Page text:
"I was told people in Bozeman are nice, and it's true," said Gebicki, now 23. "More people seem to be smiling for just no reason here. In Poland, a guy might be walking down the street worrying about having enough money for the next month. Here, people are trying to figure out if they can go skiing tomorrow."
Gebicki himself has plenty of reason to smile these days. He's graduating this spring with a 3.99 GPA in industrial engineering after four remarkable years on the MSU men's tennis team: In 2004, he and Braden Olson were the first MSU men's doubles team to go to the NCAA nationals.
MSU won three consecutive Big Sky titles with Gebicki's help. He was a four-time all-conference selection and a four-time all-Big Sky Academic honoree.
The Bozeman chapter of Rotary International recently named Gebicki Student of the Month for his accomplishments.
"It has been a great privilege coaching Marek over these last four years," said MSU men's tennis coach Mike Phillips. "Although one of the best singles players to ever play for Montana State, I would venture to say Marek was probably the best doubles player ever to play at Montana State. Most importantly, Marek was a great team player, always leading the team with his work ethic, enthusiasm and passion for the sport."
Gebicki gets similar praise for his degree work.
"Marek is equally as capable in the classroom," said Paul Schillings, associate professor of mechanical and industrial engineering. "He's the kind of student an instructor loves to have. He works toward perfection. He's a credit to himself and to MSU."
After graduation, Gebicki is hoping to continue on at MSU in an engineering master's program.
"In four years, you just get the feeling for what's going on. Industrial engineering is very broad. There are many areas you can't learn about in four years," he said. "But being in graduate school, you get to take classes in your area of interest."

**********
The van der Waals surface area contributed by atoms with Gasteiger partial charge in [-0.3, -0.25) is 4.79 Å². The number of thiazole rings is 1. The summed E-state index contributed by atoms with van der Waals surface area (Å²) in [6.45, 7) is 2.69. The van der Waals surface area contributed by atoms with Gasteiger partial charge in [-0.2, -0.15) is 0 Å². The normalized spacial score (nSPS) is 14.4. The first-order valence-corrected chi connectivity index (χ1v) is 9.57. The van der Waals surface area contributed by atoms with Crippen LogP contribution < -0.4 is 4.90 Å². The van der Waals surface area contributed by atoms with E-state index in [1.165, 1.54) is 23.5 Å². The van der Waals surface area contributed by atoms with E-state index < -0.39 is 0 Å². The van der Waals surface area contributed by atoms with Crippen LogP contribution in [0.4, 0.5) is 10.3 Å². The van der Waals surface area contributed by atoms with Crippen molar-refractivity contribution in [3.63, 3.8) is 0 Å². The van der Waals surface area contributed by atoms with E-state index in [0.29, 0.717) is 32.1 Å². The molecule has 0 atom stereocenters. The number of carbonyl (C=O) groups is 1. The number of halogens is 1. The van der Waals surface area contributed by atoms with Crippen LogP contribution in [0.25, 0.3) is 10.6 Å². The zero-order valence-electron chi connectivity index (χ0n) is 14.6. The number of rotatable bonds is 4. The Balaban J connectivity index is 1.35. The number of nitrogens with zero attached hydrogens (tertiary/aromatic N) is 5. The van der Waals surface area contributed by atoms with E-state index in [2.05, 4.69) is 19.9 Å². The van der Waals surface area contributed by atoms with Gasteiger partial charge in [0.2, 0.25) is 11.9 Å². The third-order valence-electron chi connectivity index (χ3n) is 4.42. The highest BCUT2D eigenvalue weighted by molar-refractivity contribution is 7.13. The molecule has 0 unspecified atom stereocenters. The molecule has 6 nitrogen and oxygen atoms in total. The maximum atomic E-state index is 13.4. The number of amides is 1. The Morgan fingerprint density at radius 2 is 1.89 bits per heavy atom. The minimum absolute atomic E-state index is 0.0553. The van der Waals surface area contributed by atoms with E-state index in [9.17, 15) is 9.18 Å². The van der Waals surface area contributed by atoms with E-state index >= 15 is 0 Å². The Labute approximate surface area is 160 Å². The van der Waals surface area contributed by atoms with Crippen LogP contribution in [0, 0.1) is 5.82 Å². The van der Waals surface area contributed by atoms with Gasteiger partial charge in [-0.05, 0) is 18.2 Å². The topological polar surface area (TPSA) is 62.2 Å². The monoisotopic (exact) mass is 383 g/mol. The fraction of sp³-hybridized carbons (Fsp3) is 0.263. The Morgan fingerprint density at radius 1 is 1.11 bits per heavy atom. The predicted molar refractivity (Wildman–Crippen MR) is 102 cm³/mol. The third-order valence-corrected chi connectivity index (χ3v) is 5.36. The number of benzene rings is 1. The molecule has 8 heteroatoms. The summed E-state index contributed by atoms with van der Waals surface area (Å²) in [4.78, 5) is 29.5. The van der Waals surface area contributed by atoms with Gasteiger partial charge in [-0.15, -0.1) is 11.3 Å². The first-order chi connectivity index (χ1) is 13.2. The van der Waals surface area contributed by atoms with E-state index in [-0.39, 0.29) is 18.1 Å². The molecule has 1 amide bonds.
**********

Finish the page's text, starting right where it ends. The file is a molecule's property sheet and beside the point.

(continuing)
He'd also like to stick around to help tennis coach Mike Phillips. Gebicki is currently volunteering as an assistant coach and loving the work.
"The team and I are still benefiting tremendously since Marek has been so generous to contribute his time," Phillips said. "Coaching student athletes like 'Speedy' Gebicki is what keeps us coaches motivated and inspired."
Gebicki was recruited to play tennis during his senior year of high school in Poland. Playing on his country's clay courts since age 9, he won the Poland doubles, under-16 championship in 2000 and narrowly missed the singles championship by 7-6 in the third set. Polish player, Chris Tokar, who was six years older and had played at MSU told Phillips that Gebicki would be a good fit for the MSU team. Gebicki, Jakub Dybala, Lukasz Mazur and Tokar are all Poles who have played at MSU in the past ten years.
"We were a really international team," Gebicki said of his time at MSU. "At one time we had players from four different continents: North and South America, Europe and Asia."
MSU's College of Engineering and Bozeman's mountain setting also proved a good fit. The son of two engineering professors, Gebicki grew up enjoying science, math and physics. He is an avid skier and "loves" the mountains of Montana, a marked contrast to his hometown of Lodz, an industrial city in Poland's flatlands with a greater metropolitan population of around one million.
"I really liked my experience here in Bozeman," Gebicki said. "I came here for tennis and it really met my expectations. It was a great team and a great coach. I feel lucky to be here. I couldn't have asked for anything more."